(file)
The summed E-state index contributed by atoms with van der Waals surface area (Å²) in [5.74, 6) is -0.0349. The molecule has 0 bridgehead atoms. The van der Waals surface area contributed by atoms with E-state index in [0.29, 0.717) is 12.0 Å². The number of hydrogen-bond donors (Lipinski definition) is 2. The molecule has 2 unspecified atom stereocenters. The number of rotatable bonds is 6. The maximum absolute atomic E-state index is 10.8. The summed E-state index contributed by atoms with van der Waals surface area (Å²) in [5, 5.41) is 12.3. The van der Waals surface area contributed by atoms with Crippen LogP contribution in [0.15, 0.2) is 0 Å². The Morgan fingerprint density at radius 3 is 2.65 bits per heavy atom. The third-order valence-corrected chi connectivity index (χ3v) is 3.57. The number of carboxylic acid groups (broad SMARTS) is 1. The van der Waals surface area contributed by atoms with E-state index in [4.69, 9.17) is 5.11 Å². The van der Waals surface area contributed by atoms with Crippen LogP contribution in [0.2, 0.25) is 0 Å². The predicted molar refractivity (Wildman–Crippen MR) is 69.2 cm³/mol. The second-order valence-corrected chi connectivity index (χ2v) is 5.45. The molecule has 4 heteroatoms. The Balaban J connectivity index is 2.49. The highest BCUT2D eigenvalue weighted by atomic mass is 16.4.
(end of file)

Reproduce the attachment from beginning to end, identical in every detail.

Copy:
The summed E-state index contributed by atoms with van der Waals surface area (Å²) in [5.74, 6) is -0.0349. The molecule has 0 bridgehead atoms. The van der Waals surface area contributed by atoms with E-state index in [0.29, 0.717) is 12.0 Å². The number of hydrogen-bond donors (Lipinski definition) is 2. The molecule has 2 unspecified atom stereocenters. The number of rotatable bonds is 6. The maximum absolute atomic E-state index is 10.8. The summed E-state index contributed by atoms with van der Waals surface area (Å²) in [5, 5.41) is 12.3. The van der Waals surface area contributed by atoms with Crippen LogP contribution in [0.15, 0.2) is 0 Å². The Morgan fingerprint density at radius 3 is 2.65 bits per heavy atom. The third-order valence-corrected chi connectivity index (χ3v) is 3.57. The number of carboxylic acid groups (broad SMARTS) is 1. The van der Waals surface area contributed by atoms with E-state index in [4.69, 9.17) is 5.11 Å². The van der Waals surface area contributed by atoms with Crippen LogP contribution in [0.2, 0.25) is 0 Å². The predicted molar refractivity (Wildman–Crippen MR) is 69.2 cm³/mol. The second-order valence-corrected chi connectivity index (χ2v) is 5.45. The molecule has 4 heteroatoms. The Balaban J connectivity index is 2.49. The highest BCUT2D eigenvalue weighted by atomic mass is 16.4.